Short Stories – Time for a comeback?
Short stories often get short shrift. Why is that? The short form, often more difficult to write, is a wonderful format to learn the craft of writing. Film makers love them. Many short stories become movies, but readers, for some reason, have not embraced this format, preferring to indulge their love of story in novels.
Much of today’s book world revolves around the celebrated novel or the latest nonfiction bestseller, but it wasn’t always so. That’s why it’s great that this year’s Armchair BEA has promoted the short form as a topic of discussion. Why did so many celebrated writers of the past toil away creating wonderful short stories? Why were short stories once devoured during their fabled Golden Age? Maybe it’s time to give them another look.
Short works have always captured my attention. I read them for many reasons. Obviously, they are perfect when you don’t have a lot of time, but they also provide a unique and complete reading experience that can easily occur in one sitting. Many of my favorite writers, like Ray Bradbury and Edgar Allan Poe, were masters of the short story. My favorite annual anthology series of short works has to be The Best American Series. As a reader, anthologies provide me with a wonderful way to find new writers. Most of all, I read short stories because of what they are, small, unique gems.
Short stories reading challenge
If you love short stories and novellas or other short works, the Short Works Challenge might interest you. It’s a challenge that I created in the hope of finding others who appreciate the form. You can stick with the minimum of ten short works over five years or be a bit more aggressive. It’s up to you.
The Short Works Reading Group (#shortworksgroup) is to inspire and motive those writers and readers who, like me, love to read and discuss short stories, essays, and even short novels or novellas. Both fiction and non-fiction reading is encouraged. I’ve loved short works ever since, as a child, I read Edgar Allan Poe’s short story The Tell-Tale Heart and believe the short forms have a lot to offer.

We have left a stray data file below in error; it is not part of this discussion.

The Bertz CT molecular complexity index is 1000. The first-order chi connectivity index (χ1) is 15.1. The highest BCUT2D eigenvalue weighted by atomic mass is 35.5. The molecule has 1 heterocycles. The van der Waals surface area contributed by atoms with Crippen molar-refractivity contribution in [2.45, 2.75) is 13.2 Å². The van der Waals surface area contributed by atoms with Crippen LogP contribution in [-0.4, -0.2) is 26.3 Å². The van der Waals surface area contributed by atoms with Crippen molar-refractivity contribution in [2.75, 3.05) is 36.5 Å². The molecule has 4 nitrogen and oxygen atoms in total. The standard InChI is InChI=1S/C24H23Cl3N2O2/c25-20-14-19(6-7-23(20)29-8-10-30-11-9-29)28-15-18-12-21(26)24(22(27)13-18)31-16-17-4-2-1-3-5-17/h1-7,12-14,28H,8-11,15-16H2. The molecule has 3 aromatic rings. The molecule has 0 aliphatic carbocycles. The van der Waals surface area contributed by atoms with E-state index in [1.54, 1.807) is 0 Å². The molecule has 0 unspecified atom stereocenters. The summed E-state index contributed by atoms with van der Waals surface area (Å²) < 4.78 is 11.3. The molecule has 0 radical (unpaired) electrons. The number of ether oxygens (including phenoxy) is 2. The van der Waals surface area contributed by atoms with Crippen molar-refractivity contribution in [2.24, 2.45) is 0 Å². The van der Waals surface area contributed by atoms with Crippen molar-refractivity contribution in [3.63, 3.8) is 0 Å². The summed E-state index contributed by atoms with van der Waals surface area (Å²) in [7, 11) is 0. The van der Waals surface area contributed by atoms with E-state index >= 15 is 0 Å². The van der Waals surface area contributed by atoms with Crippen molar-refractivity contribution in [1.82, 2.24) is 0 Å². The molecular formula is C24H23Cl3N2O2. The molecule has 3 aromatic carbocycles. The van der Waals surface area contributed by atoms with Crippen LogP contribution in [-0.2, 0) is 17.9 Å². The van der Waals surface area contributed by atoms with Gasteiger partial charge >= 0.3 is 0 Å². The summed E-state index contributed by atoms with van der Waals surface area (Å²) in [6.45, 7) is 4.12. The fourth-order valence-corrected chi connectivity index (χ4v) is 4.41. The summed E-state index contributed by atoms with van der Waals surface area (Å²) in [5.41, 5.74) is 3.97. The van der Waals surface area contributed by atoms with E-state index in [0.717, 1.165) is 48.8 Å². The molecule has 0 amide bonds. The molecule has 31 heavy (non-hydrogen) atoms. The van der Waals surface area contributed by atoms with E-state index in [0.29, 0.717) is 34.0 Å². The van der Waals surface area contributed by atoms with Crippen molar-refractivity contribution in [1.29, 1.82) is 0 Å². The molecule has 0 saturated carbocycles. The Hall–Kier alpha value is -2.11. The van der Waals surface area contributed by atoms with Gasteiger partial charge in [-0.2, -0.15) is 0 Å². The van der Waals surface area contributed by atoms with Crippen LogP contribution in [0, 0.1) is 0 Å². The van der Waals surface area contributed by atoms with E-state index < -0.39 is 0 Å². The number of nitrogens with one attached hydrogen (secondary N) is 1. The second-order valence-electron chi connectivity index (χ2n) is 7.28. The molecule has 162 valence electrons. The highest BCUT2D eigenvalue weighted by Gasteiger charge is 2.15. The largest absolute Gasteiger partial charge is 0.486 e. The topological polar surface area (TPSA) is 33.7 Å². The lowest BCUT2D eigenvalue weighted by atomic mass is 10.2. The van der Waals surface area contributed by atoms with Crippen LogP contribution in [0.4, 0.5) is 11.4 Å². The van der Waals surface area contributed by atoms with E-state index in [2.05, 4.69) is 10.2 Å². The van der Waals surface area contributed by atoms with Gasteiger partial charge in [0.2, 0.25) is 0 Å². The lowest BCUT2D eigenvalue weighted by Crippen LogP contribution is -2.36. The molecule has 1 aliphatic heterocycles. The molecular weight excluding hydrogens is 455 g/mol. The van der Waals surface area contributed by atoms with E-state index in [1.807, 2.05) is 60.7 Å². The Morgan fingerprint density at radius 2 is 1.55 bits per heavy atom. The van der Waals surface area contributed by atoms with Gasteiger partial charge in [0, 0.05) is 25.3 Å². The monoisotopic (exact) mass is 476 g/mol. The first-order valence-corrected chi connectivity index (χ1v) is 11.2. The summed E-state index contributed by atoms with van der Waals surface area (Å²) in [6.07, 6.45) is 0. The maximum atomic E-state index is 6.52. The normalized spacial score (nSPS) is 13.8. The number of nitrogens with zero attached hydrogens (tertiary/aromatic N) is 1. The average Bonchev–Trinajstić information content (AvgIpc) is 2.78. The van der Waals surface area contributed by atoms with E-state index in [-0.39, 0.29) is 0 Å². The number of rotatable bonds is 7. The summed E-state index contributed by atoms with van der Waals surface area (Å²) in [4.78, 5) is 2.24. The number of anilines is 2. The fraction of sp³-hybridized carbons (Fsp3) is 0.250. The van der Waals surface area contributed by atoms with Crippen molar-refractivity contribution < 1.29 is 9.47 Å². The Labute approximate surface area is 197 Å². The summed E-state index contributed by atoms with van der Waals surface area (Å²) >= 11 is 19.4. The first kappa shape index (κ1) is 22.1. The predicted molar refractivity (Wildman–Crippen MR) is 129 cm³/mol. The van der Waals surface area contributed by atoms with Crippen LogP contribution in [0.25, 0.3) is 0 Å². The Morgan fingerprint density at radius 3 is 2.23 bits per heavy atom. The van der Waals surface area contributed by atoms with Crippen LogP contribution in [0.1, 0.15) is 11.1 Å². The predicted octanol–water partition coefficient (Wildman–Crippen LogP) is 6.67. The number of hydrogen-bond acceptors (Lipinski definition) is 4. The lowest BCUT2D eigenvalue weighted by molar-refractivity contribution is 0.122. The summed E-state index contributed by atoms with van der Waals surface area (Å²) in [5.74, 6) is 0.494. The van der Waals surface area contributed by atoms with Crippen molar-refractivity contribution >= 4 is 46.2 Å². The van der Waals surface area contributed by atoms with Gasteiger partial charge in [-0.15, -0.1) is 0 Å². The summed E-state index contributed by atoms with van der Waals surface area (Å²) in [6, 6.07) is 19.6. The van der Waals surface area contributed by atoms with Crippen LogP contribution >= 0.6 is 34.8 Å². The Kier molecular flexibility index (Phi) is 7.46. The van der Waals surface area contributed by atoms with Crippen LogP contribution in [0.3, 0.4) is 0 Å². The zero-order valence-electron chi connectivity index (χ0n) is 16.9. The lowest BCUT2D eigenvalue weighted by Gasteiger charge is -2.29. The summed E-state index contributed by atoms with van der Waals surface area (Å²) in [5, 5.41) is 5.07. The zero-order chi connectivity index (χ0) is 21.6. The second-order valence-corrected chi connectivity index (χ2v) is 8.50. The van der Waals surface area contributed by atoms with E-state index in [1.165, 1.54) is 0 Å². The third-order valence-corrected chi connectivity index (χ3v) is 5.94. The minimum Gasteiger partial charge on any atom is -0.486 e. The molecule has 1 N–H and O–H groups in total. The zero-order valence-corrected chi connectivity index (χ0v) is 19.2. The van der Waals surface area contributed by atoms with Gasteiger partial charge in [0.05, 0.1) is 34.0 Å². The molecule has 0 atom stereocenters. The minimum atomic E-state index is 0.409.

The idea is to remember the short form and include those works into your reading plan, and then share your thoughts through writing reviews on blogs or other review sites. In addition to checking out the reading challenge, you can also see my Short Works Reading Plan. I hope you’ll consider signing up. (There’s a Mr. Linky where you can sign up and announce your interest.) It’s always nice to have company on the journey.
Expanding your horizons
Reading short stories is a great way to expand your horizons with new writers, new ideas, and new forms. That’s part of the excitement the form generates. I don’t know about you, but I like to go outside my comfort zone. That’s how I ended up as a blogger. I had been writing for a number of years, following the traditional writer’s path through short stories, essays, and novels into traditional publishing, when this new thing called a blog appeared. Blogging allows me to develop and clarify ideas, share my thoughts on writing, and talk about books. Like all forms, it has its own nature to uncover and explore. Unlike many, it continues to evolve.
Reading the future
I know I”ll continue to blog because it’s a perfect publishing platform for me. I’ve recently made the move into the exploding Kindle revolution and have been learning all its ins and out. I even re-published a short story of mine. Since its first publication back in 1989, the poor thing has been nestled dormant in a hard drive. Now ROSEBUD, my first published short story, lives again as a short e-book. That’s pretty exciting. You can also find some of my traditional and new digital books here. I’m as eclectic in my writing as I am in my reading.
When it comes to a new and improved blog, there’s a lot to explore. I’ll continue to talk books and writing but I may try my hand at vlogging (video), too. How about you? How are you expanding your horizons or going outside your comfort zone? Use the comment section below to share your thoughts.